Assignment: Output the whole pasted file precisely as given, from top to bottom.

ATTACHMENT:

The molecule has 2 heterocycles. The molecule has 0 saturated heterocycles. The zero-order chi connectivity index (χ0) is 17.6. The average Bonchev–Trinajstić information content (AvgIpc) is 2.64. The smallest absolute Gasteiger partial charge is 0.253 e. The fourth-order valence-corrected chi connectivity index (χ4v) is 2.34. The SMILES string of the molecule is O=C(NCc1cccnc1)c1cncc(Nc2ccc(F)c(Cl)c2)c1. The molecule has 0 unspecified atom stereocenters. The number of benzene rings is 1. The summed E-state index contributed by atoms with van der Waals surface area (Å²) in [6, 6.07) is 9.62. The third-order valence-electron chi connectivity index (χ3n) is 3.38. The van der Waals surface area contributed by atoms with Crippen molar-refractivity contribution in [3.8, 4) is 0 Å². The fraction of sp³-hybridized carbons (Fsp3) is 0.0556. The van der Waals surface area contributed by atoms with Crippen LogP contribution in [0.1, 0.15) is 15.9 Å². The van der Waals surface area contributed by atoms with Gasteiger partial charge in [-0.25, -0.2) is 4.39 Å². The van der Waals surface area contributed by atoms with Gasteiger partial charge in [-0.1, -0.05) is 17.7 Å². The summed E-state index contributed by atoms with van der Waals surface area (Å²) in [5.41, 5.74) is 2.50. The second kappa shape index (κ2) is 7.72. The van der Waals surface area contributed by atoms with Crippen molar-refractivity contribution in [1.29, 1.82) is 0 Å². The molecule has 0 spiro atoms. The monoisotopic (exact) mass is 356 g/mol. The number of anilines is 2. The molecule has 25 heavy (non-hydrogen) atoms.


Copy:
The molecule has 2 heterocycles. The molecule has 0 saturated heterocycles. The zero-order chi connectivity index (χ0) is 17.6. The average Bonchev–Trinajstić information content (AvgIpc) is 2.64. The smallest absolute Gasteiger partial charge is 0.253 e. The fourth-order valence-corrected chi connectivity index (χ4v) is 2.34. The SMILES string of the molecule is O=C(NCc1cccnc1)c1cncc(Nc2ccc(F)c(Cl)c2)c1. The molecule has 0 unspecified atom stereocenters. The number of benzene rings is 1. The summed E-state index contributed by atoms with van der Waals surface area (Å²) in [6, 6.07) is 9.62. The third-order valence-electron chi connectivity index (χ3n) is 3.38. The van der Waals surface area contributed by atoms with Crippen molar-refractivity contribution in [3.8, 4) is 0 Å². The fraction of sp³-hybridized carbons (Fsp3) is 0.0556. The van der Waals surface area contributed by atoms with Crippen LogP contribution in [0.1, 0.15) is 15.9 Å². The van der Waals surface area contributed by atoms with Gasteiger partial charge in [-0.25, -0.2) is 4.39 Å². The van der Waals surface area contributed by atoms with Gasteiger partial charge in [-0.1, -0.05) is 17.7 Å². The summed E-state index contributed by atoms with van der Waals surface area (Å²) in [5.41, 5.74) is 2.50. The second kappa shape index (κ2) is 7.72. The van der Waals surface area contributed by atoms with Crippen molar-refractivity contribution in [1.29, 1.82) is 0 Å². The molecule has 0 spiro atoms. The monoisotopic (exact) mass is 356 g/mol. The number of anilines is 2. The molecule has 25 heavy (non-hydrogen) atoms.